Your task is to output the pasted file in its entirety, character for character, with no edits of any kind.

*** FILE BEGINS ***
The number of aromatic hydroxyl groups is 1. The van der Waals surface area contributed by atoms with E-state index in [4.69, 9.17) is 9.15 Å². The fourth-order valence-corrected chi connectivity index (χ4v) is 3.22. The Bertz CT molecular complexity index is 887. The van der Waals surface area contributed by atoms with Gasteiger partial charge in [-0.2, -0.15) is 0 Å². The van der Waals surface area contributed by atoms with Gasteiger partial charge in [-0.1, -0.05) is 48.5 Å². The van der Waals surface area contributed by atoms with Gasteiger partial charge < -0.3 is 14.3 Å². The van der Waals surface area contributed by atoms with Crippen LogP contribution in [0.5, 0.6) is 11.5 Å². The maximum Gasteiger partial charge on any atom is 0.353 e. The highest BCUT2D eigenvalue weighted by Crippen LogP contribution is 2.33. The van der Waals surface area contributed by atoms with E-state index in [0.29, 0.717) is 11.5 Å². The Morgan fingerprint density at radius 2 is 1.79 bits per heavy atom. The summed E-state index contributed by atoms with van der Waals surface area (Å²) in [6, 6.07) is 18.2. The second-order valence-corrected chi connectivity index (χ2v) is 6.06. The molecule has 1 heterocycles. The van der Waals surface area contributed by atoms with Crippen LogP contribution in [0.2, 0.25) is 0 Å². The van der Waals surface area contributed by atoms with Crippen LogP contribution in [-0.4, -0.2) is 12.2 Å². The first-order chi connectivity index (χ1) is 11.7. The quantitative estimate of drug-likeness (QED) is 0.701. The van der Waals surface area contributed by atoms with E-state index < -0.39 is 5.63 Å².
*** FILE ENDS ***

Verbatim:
The number of aromatic hydroxyl groups is 1. The van der Waals surface area contributed by atoms with E-state index in [4.69, 9.17) is 9.15 Å². The fourth-order valence-corrected chi connectivity index (χ4v) is 3.22. The Bertz CT molecular complexity index is 887. The van der Waals surface area contributed by atoms with Gasteiger partial charge in [-0.2, -0.15) is 0 Å². The van der Waals surface area contributed by atoms with Gasteiger partial charge in [-0.1, -0.05) is 48.5 Å². The van der Waals surface area contributed by atoms with Gasteiger partial charge < -0.3 is 14.3 Å². The van der Waals surface area contributed by atoms with Crippen LogP contribution in [0.5, 0.6) is 11.5 Å². The maximum Gasteiger partial charge on any atom is 0.353 e. The highest BCUT2D eigenvalue weighted by Crippen LogP contribution is 2.33. The van der Waals surface area contributed by atoms with E-state index in [0.29, 0.717) is 11.5 Å². The Morgan fingerprint density at radius 2 is 1.79 bits per heavy atom. The summed E-state index contributed by atoms with van der Waals surface area (Å²) in [6, 6.07) is 18.2. The second-order valence-corrected chi connectivity index (χ2v) is 6.06. The molecule has 1 heterocycles. The van der Waals surface area contributed by atoms with Crippen LogP contribution in [0.2, 0.25) is 0 Å². The van der Waals surface area contributed by atoms with Crippen LogP contribution in [-0.4, -0.2) is 12.2 Å². The first-order chi connectivity index (χ1) is 11.7. The quantitative estimate of drug-likeness (QED) is 0.701. The van der Waals surface area contributed by atoms with E-state index < -0.39 is 5.63 Å².